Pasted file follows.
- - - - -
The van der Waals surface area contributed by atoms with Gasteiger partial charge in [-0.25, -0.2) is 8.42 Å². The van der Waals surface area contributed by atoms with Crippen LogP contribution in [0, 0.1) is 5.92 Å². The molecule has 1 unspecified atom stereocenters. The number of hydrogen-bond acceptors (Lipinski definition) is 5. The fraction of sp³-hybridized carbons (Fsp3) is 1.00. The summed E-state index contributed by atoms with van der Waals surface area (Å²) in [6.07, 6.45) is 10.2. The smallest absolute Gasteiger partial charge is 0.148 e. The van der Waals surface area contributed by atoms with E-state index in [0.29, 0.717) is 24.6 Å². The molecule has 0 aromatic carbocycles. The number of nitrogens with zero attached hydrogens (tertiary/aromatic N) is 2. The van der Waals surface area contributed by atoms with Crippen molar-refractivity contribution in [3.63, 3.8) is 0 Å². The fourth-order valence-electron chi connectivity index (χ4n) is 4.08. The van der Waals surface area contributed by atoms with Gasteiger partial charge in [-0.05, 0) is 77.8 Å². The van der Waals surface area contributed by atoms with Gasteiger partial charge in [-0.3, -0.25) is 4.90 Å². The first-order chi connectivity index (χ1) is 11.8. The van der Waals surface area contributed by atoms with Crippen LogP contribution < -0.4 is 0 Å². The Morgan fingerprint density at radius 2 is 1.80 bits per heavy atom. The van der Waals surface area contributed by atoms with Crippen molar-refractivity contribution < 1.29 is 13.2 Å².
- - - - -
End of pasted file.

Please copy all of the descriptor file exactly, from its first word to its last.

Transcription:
The van der Waals surface area contributed by atoms with Gasteiger partial charge in [-0.25, -0.2) is 8.42 Å². The van der Waals surface area contributed by atoms with Crippen LogP contribution in [0, 0.1) is 5.92 Å². The molecule has 1 unspecified atom stereocenters. The number of hydrogen-bond acceptors (Lipinski definition) is 5. The fraction of sp³-hybridized carbons (Fsp3) is 1.00. The summed E-state index contributed by atoms with van der Waals surface area (Å²) in [6.07, 6.45) is 10.2. The smallest absolute Gasteiger partial charge is 0.148 e. The van der Waals surface area contributed by atoms with E-state index in [0.29, 0.717) is 24.6 Å². The molecule has 0 aromatic carbocycles. The number of nitrogens with zero attached hydrogens (tertiary/aromatic N) is 2. The van der Waals surface area contributed by atoms with Crippen molar-refractivity contribution in [3.63, 3.8) is 0 Å². The fourth-order valence-electron chi connectivity index (χ4n) is 4.08. The van der Waals surface area contributed by atoms with Gasteiger partial charge in [-0.05, 0) is 77.8 Å². The van der Waals surface area contributed by atoms with Gasteiger partial charge in [-0.3, -0.25) is 4.90 Å². The first-order chi connectivity index (χ1) is 11.8. The van der Waals surface area contributed by atoms with Crippen LogP contribution < -0.4 is 0 Å². The Morgan fingerprint density at radius 2 is 1.80 bits per heavy atom. The van der Waals surface area contributed by atoms with Crippen molar-refractivity contribution < 1.29 is 13.2 Å².